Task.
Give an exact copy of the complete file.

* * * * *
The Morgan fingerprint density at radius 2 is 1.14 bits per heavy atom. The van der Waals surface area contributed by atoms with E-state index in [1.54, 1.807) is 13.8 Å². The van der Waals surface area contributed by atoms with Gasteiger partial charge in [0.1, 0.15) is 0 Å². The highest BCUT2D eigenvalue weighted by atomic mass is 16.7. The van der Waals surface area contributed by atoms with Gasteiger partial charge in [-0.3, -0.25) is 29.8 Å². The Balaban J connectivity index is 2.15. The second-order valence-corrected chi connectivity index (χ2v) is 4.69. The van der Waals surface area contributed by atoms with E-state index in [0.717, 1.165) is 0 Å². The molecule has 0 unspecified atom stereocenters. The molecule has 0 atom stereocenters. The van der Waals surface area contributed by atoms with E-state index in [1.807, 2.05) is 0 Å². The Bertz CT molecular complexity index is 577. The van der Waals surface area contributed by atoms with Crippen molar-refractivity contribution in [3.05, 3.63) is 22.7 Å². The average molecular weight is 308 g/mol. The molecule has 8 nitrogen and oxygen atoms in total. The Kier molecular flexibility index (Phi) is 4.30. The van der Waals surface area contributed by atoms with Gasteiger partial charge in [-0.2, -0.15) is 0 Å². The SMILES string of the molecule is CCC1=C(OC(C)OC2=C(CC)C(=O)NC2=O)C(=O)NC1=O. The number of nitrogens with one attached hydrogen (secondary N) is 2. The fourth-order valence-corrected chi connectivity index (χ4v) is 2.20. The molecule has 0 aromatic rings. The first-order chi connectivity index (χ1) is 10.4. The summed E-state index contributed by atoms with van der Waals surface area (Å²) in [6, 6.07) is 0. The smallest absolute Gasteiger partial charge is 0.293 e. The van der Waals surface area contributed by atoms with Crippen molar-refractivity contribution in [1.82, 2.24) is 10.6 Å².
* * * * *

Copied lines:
The Morgan fingerprint density at radius 2 is 1.14 bits per heavy atom. The van der Waals surface area contributed by atoms with E-state index in [1.54, 1.807) is 13.8 Å². The van der Waals surface area contributed by atoms with Gasteiger partial charge in [0.1, 0.15) is 0 Å². The highest BCUT2D eigenvalue weighted by atomic mass is 16.7. The van der Waals surface area contributed by atoms with Gasteiger partial charge in [-0.3, -0.25) is 29.8 Å². The Balaban J connectivity index is 2.15. The second-order valence-corrected chi connectivity index (χ2v) is 4.69. The van der Waals surface area contributed by atoms with E-state index in [0.717, 1.165) is 0 Å². The molecule has 0 unspecified atom stereocenters. The molecule has 0 atom stereocenters. The van der Waals surface area contributed by atoms with E-state index in [1.807, 2.05) is 0 Å². The Bertz CT molecular complexity index is 577. The van der Waals surface area contributed by atoms with Crippen molar-refractivity contribution in [3.05, 3.63) is 22.7 Å². The average molecular weight is 308 g/mol. The molecule has 8 nitrogen and oxygen atoms in total. The Kier molecular flexibility index (Phi) is 4.30. The van der Waals surface area contributed by atoms with Gasteiger partial charge in [-0.2, -0.15) is 0 Å². The SMILES string of the molecule is CCC1=C(OC(C)OC2=C(CC)C(=O)NC2=O)C(=O)NC1=O. The number of nitrogens with one attached hydrogen (secondary N) is 2. The fourth-order valence-corrected chi connectivity index (χ4v) is 2.20. The molecule has 0 aromatic rings. The first-order chi connectivity index (χ1) is 10.4. The summed E-state index contributed by atoms with van der Waals surface area (Å²) in [6, 6.07) is 0. The smallest absolute Gasteiger partial charge is 0.293 e. The van der Waals surface area contributed by atoms with Crippen molar-refractivity contribution in [1.82, 2.24) is 10.6 Å².